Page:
How the Tea Party Got 2014 Wrong - The American Spectator | USA News and Politics
How the Tea Party Got 2014 Wrong

The North Carolina Republican primaries were a big day for the Tea Party. The movement had not one, but two candidates campaigning to take on Democratic Senator Kay Hagan in November. Greg Brannon and Mark Harris had millions of dollars spent on their respective campaigns, yet it was obvious early on that this would be another case of the conservative vote being split. It’s become very typical in Republican primary politics.

Without a unified front, the establishment will always win. The time has come for conservatives to cut their losses and work on races where one candidate can overcome a weaker establishment choice.

In another North Carolina primary the Tea Party missed its chance. Frank Roche is an America-first, small-government candidate who challenged pro-amnesty, establishment Republican Renee Ellmers. Ellmers is a unique member of Congress for whom amnesty is not enough and those who don’t support “comprehensive immigration reform” are “ignorant.” Having more than a million dollars in resources, including more than $200,000 from Mark Zuckerberg, Ellmers won the primary with 58.8 percent of the vote.

The Tea Party groups did nothing to support Roche who raised just under $25,000. Even with such limited funds he did far better than anyone expected, winning over 40 percent of the vote without airing a single television ad. His loss was a larger defeat for the conservative movement than that of Brannon or Harris.

Media outlets from the Daily Beast to the Hill are reporting that Republicans have nothing to fear by supporting amnesty for illegal aliens. Why? Because Roche’s defeat proves the country is ready for “comprehensive immigration reform.”

Had conservative PACs, Tea Party groups, or anyone else with money gotten involved and spent even a quarter of what was spent on Ellmers, there is a very good chance Roche would have won.

Instead the Tea Party missed out on that golden opportunity because they were investing millions of dollars challenging Mitch McConnell, John Cornyn, John Boehner, and Pete Sessions, and getting involved in conservative civil wars in Georgia and North Carolina.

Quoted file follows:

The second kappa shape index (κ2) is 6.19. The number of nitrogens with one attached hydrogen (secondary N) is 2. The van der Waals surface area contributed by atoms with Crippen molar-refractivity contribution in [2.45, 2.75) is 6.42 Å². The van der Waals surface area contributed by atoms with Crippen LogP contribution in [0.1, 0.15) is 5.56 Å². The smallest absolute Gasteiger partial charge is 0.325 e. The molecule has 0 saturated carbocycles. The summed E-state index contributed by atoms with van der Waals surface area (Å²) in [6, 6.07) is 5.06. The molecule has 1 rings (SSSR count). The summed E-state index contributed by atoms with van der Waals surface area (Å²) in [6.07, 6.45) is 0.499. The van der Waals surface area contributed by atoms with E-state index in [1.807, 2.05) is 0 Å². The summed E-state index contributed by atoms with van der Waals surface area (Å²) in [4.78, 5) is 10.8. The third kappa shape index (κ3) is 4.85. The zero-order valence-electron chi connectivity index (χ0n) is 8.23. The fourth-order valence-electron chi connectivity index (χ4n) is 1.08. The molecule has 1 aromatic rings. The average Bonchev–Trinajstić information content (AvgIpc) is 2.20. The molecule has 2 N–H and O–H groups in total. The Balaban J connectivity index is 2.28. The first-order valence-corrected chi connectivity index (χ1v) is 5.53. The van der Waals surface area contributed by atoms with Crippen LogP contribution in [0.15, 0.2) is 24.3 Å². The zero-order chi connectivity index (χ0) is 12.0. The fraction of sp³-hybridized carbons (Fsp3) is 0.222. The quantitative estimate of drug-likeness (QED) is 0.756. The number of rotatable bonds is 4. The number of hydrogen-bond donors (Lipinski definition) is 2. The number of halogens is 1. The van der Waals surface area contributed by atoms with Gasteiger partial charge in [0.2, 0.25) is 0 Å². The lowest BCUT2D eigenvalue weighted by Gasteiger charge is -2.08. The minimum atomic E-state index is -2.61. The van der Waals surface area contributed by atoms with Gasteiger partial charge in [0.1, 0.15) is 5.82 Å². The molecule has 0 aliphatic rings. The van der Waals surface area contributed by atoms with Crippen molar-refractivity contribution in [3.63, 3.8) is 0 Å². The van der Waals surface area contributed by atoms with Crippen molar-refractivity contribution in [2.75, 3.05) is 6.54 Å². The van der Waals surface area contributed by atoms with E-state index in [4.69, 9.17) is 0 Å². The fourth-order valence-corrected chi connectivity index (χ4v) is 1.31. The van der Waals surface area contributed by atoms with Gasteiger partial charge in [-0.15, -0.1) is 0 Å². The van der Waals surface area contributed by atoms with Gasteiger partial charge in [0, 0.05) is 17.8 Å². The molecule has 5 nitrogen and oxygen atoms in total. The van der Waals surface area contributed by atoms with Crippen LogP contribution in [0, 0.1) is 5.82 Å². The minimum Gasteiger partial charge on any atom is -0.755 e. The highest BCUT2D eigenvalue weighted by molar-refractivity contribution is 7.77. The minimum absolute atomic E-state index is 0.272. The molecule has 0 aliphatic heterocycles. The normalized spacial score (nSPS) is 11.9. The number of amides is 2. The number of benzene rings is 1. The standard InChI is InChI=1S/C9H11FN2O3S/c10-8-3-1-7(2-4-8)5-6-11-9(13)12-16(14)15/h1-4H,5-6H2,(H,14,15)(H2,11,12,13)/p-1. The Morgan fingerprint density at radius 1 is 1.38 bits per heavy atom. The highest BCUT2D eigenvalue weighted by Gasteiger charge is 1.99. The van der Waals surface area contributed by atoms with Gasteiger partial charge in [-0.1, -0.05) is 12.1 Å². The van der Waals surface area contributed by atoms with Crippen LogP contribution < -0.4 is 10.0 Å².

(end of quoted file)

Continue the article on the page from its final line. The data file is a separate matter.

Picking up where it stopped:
The only chance the Tea Party has at taking down an incumbent senator for this cycle is Chris McDaniel’s challenge to Thad Cochran. And that too may be an uphill climb, as Mississippi, while very conservative, also has establishment-oriented politics.

Trying to take on the Senate minority leader, who has the backing of fellow Kentuckians and Tea Party darlings Rand Paul and Thomas Massie, instead of challenging easily beatable establishment candidates such as Ellmers is a mistake.

Incumbent senators like McConnell have become the Tea Party’s Moby Dick, and the movement is losing legitimacy with every primary loss.

The Tea Party’s focus should have been defending good conservative incumbents, like Justin Amash, Thomas Massie, and Walter Jones; coalescing around one conservative in open seats, including T.W. Shannon for the Senate in Oklahoma; defeating weak incumbents who are attempting to give Democrats 12 million new voters such as Ellmers and Lindsey Graham; and lastly and most importantly, beating Democrats in November.

Big symbolic fish like McConnell and Boehner may be great for fundraising ploys and getting activists excited, but they’re not good for the movement when they result in defeats. If the Tea Party wants to prove that the rumors of its demise are greatly exaggerated, they should be spending more time beating Mark Zuckerberg-approved Republicans and less in civil wars that they can’t win.

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